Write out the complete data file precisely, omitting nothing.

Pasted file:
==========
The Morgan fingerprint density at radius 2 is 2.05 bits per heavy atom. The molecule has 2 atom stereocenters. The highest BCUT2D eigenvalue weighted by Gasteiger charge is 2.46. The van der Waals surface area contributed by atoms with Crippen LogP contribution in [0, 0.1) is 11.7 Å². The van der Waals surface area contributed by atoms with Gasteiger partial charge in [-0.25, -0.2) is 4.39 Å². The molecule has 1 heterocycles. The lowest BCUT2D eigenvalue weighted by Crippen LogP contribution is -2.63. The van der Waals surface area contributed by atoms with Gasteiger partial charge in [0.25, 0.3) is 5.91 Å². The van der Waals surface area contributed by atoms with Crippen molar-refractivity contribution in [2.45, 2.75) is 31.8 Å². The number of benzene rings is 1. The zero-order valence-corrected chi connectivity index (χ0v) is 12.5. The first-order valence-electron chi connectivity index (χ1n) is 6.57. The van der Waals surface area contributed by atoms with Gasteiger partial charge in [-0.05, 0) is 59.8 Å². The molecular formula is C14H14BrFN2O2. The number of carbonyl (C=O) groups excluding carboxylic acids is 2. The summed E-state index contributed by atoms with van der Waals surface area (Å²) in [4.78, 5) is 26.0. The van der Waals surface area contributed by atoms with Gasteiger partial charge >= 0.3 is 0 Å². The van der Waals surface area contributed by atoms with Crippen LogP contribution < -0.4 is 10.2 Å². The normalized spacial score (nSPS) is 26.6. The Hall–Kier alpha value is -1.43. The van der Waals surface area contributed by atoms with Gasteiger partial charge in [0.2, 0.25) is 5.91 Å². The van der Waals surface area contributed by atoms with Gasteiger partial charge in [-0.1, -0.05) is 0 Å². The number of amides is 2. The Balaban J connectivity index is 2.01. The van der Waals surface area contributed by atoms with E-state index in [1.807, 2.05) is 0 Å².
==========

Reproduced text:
The Morgan fingerprint density at radius 2 is 2.05 bits per heavy atom. The molecule has 2 atom stereocenters. The highest BCUT2D eigenvalue weighted by Gasteiger charge is 2.46. The van der Waals surface area contributed by atoms with Crippen LogP contribution in [0, 0.1) is 11.7 Å². The van der Waals surface area contributed by atoms with Gasteiger partial charge in [-0.25, -0.2) is 4.39 Å². The molecule has 1 heterocycles. The lowest BCUT2D eigenvalue weighted by Crippen LogP contribution is -2.63. The van der Waals surface area contributed by atoms with Gasteiger partial charge in [0.25, 0.3) is 5.91 Å². The van der Waals surface area contributed by atoms with Crippen molar-refractivity contribution in [2.45, 2.75) is 31.8 Å². The number of benzene rings is 1. The zero-order valence-corrected chi connectivity index (χ0v) is 12.5. The first-order valence-electron chi connectivity index (χ1n) is 6.57. The van der Waals surface area contributed by atoms with Gasteiger partial charge in [-0.05, 0) is 59.8 Å². The molecular formula is C14H14BrFN2O2. The number of carbonyl (C=O) groups excluding carboxylic acids is 2. The summed E-state index contributed by atoms with van der Waals surface area (Å²) in [4.78, 5) is 26.0. The van der Waals surface area contributed by atoms with Gasteiger partial charge >= 0.3 is 0 Å². The van der Waals surface area contributed by atoms with Crippen LogP contribution < -0.4 is 10.2 Å². The normalized spacial score (nSPS) is 26.6. The Hall–Kier alpha value is -1.43. The van der Waals surface area contributed by atoms with Gasteiger partial charge in [0.2, 0.25) is 5.91 Å². The van der Waals surface area contributed by atoms with Gasteiger partial charge in [-0.1, -0.05) is 0 Å². The number of amides is 2. The Balaban J connectivity index is 2.01. The van der Waals surface area contributed by atoms with E-state index in [1.807, 2.05) is 0 Å².